It can be a sobering realization — that your promotion or campaign wasn’t as successful as initially projected, in large part because most individual players did not play up to their daily averages (whether the measure is Theo, Actual Win, or Handle). My \$250 ADT guys only played to \$180, my \$500 guys only played to \$350, etc.

First of all, the more valuable the promotion, the more likely people will visit just to pick up the giveaway item or the free slot play or whatever it is you’re giving out. Which means a large number of respondents aren’t really there to gamble, or they are just squeezing in a little gambling on a day they normally would be doing something else. So, paradoxically, the better the offer, the more likely it is that most players will not achieve their typical averages.

However, a more influential factor is simply that on most trips, all players fail to reach their personal averages. The reason? The distribution of outcomes is heavily skewed to the low side. What do I mean? Well, let’s think about a player with 5 visits and a \$100 ADT. Knowing he is a \$100 player, would you expect that an \$80 theo day is equally as likely as a \$120 day? If you said yes, your mind is probably modeling a normal distribution of daily outcomes — i.e. being 20% above the average is just as likely as being 20% below the average (you can substitute any number for the 20%).

But Theo cannot be distriubted normally. Theo can’t be below zero, but there’s no upper limit. Right there, we’ve violated the normal distribution. Further, think of how slot machines pay off, or how players generally act. Most slot machines are set up to have a lot of small outcomes (more losses than wins, obviously), offset by a small number of large slot jackpots. Players will come to the casino with a bankroll they have to lose, which they often do, again offset by that rare “hot streak” where they triple or 5x or 10x their money.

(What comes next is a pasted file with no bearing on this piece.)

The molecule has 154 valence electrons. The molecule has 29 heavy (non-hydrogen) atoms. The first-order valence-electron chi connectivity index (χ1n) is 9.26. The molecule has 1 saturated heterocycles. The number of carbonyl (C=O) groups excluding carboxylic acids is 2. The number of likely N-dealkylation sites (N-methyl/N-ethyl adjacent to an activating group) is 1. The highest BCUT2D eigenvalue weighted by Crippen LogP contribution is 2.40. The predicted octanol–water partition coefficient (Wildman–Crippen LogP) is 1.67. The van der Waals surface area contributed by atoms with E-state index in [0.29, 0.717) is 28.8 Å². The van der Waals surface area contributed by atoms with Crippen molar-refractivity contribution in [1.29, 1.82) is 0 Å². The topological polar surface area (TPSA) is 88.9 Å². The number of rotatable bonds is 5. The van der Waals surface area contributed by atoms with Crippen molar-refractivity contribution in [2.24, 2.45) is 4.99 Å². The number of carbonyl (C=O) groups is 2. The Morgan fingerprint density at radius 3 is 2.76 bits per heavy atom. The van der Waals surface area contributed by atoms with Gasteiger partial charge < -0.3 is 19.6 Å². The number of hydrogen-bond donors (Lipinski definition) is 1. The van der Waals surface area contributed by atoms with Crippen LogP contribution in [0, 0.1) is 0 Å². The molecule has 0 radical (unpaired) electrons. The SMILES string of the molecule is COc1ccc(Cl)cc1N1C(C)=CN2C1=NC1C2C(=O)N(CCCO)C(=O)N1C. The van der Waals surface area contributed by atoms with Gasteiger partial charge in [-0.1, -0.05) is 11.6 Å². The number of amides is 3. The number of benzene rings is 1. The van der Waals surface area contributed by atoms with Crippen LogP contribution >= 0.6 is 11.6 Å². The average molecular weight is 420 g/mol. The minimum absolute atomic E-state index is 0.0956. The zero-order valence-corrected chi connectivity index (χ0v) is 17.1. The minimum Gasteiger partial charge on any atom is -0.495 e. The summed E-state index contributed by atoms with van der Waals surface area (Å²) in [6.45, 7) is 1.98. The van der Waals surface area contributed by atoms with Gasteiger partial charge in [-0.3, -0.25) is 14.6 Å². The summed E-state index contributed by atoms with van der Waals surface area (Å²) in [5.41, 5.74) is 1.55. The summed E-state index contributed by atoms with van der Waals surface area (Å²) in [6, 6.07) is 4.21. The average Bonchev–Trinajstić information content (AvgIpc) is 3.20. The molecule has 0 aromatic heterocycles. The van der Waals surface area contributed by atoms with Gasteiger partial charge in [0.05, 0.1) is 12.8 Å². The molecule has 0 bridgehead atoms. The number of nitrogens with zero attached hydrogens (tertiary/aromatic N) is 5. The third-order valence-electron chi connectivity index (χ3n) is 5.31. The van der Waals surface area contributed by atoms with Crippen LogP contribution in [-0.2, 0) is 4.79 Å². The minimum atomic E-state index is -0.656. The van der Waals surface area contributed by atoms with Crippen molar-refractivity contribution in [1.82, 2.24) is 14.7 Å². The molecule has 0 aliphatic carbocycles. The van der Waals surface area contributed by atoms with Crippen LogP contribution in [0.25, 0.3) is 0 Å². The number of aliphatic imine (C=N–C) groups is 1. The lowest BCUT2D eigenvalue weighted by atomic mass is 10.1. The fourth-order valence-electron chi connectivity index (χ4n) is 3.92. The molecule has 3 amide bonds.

Let’s return to our \$100 ADT player. Considering the distribution scenario just laid out, it’s likely he reached a \$100 ADT via days like these: \$75, \$46, \$235, \$61, \$83. Here, 4 of his 5 trips are below-average. Other than the one big day he had (we’ll assume he was having some really good luck on this day), his average is only \$66. Seeing a distribution like this, would you be surprised if he played below \$100 on his next visit? Hopefully not.

It’s one thing to invent a hypothetical player that fits nicely into a certain scenario. But this blog likes to focus on facts. So I calculated the averages for regular players (at least once per month) over the past 18 months, then compared individual daily results with the players’ averages. Here’s the distribution of the daily-to-average Theo ratio:

Not too surprisingly, this is anything but a normal distribution. The average value is definitely not the most likely outcome. A day with almost no play is twice as likely as any other outcome, often influenced by the reaoning listed above, that a lot of trips are motivated more by the gift pickup or free slot play than a specific desire to gamble that day (for the record, I eliminated all trips with zero coin-in or theo — if we counted “no play” trips, the left-most bar would be even higher). But moreso, the long tail to the right demonstrates that player averages are influenced by a small number of very large outliers. It also shows that for most players, their “average” daily Theo and “most likely” daily Theo are not the same, actually often pretty far apart. Going back to the original scenario, if you’re expecting your \$100 ADT player to reach \$100 on half of his visits, you’ll be sorely disappointed.

More in Part 2...